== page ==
“We very openly talk about this. Gone are the days of saying ‘just say no.’ That’s over. So you have to come up with a new way. For us, with this culture, the new way is to talk about what a drug can do to you and talk about the teen brain and how it is so much different than the adult brain,” said NxTG Executive Director Bindy Auvermann.

In rural north Georgia, you abusing substances are doing so to self-medicate “because of the trauma and drama inwardly themselves and outwardly in their environment” according to Auvermann.

Kids in rural north Georgia are often faced with burdens at home which are what send them to self-medicate with drugs or alcohol, Santiago-Johnston added.

“Our kids are not having parties just to get wasted. They’re smoking alone, they’re vaping alone, they’re using pain killers alone to take the edge off so that then they can interact because they’re depressed, because they’re anxious, because they’re worried, because they’re stressed, because they don’t know where they’re going to sleep tonight,” Santiago-Johnston said.

One way in which the clubhouse addresses these concerns is through its Mindfulness program where the kids learn breathing techniques and coping mechanisms that they love.

“Mindfulness is more than meditation and breathing strategies,” Santiago-Johnston said. “It’s a moment. It gives them a moment to stop and to own their choices.”

Inside the clubhouse, education is often disguised as fun activities which can take the form of yoga, outdoor games and innovative projects that are driven by the kids, most of which are fueled by technology like 3D printers, robotics and circuit boards that keep the kids focused and engaged.

Through the prevention clubhouse programs in the state, Fretwell says he sees several positive impacts on the kids involved beyond creating a place that gives them a sense of belonging.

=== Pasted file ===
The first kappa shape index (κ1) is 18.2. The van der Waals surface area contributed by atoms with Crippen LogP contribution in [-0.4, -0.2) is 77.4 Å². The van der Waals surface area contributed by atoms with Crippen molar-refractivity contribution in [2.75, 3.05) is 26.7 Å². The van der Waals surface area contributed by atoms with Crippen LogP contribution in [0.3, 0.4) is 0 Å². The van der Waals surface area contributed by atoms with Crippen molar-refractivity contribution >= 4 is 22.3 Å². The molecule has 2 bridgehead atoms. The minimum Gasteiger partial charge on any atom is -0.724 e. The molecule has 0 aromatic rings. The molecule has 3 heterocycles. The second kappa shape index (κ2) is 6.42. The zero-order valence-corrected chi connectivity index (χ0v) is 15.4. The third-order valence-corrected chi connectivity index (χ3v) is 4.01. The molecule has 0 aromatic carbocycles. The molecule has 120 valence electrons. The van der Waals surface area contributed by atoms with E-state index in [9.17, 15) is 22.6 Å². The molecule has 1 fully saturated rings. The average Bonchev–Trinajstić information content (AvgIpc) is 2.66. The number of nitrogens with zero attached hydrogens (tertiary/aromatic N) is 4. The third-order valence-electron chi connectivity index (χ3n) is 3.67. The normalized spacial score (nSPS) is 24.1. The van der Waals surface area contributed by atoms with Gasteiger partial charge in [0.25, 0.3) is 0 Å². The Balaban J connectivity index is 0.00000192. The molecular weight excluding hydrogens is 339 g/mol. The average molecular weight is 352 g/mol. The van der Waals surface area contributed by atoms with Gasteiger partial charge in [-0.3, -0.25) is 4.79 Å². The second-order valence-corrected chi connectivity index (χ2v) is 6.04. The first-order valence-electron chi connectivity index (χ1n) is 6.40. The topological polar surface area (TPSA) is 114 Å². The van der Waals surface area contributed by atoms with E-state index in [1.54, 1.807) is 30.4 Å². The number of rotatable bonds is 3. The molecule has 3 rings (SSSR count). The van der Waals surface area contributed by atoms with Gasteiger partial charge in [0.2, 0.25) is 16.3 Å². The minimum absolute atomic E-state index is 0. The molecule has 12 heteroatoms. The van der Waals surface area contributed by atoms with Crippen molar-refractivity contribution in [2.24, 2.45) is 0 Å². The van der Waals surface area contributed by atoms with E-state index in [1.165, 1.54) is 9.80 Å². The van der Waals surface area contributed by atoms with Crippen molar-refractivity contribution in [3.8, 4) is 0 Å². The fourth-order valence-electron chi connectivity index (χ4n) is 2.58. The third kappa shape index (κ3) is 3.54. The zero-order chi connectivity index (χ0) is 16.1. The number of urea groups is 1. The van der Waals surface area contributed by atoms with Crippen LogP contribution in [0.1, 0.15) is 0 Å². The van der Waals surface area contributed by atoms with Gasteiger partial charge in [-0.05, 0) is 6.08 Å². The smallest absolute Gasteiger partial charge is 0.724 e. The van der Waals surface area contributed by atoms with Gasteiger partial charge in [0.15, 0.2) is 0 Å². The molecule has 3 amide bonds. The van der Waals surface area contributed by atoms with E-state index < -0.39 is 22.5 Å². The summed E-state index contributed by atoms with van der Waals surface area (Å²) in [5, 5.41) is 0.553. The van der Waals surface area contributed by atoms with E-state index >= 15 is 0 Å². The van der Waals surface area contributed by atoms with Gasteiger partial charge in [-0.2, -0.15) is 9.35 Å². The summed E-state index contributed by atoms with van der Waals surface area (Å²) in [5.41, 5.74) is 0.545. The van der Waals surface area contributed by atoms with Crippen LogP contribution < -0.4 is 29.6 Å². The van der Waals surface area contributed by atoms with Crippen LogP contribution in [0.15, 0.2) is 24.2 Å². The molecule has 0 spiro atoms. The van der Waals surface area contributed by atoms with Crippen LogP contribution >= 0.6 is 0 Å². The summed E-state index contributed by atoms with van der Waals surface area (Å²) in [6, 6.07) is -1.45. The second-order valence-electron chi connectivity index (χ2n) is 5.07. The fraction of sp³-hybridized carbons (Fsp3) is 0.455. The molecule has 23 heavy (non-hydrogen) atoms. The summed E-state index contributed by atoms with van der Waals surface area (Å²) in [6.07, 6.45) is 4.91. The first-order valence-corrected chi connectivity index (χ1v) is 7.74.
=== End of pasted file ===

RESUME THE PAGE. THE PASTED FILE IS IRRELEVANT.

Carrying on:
“We’ve seen education go up, their grades in school go up. In many cases in talking to parents at home, we’ve seen the environment there at home even be better as a result of this,” Fretwell said.  “The other huge increase for us is we’ve seen a decrease in some of the usage.”

Fretwell said he is excited about the concept of the U.S. Department of Education becoming interested in prevention clubhouse programs nationwide.

State Superintendent Dr. Richard Woods, who was also in attendance for Wednesday afternoon’s meeting, also sees the potential for the Georgia Department of Education to become more involved with programs like Next Generation.

“It’s given hope to these young kids. Some come from distressed houses, they face personal challenges and the intent is: let’s give them a chance at life,” Woods said. “No one has to be alone. For us, I know for myself, I’ve never seen someone say ‘no’ to a child and so I think this just shows what people with a vision and a mission can do.”

Woods said the visit gave him the idea of potentially sending GDOE staff to Dawsonville to see how the program could be replicated in other areas.

Brogan said visiting places like NxTG gives politicians the chance to talk about unique approaches and create change.

“Right now all over the country people are hungry for new ideas,” Brogan said. “They want to make change but a lot of times they’re not exactly sure what that change will actually look like so as we develop sort of a catalog of best practices and innovative idea and thinking, maybe we can eliminate time where people say ‘we want to make change but we don’t know what to do’ by creating places to go so they can see what’s out there and what people are doing.”

The biggest takeaways Brogan says he will be bringing back to Washington D.C. are how NxTG infuses the use of technology in its curriculum as well as the youth-driven aspect that has allowed the kids to be the creators of technology.

“I think the confidence they appear to be developing by creating these opportunities, concepts, ideas and seeing those ideas come to full flower is obviously helping to instill a sense of real confidence and independent thinking,” Brogan said.

NxTG believes that all youth should have equal access and opportunities to reach their full potential and is committed to providing opportunities for vulnerable youth in the community.

The clubhouse is open 2:30 p.m. to 5:30 p.m. Monday through Friday and is free for eligible families.

It is located at 462 Memory Lane Suite 160 in downtown Dawsonville.

Kids do not need to be in public school to join, and must be between the ages of 12 and 17.

For more information, call (706) 429-0110 or visit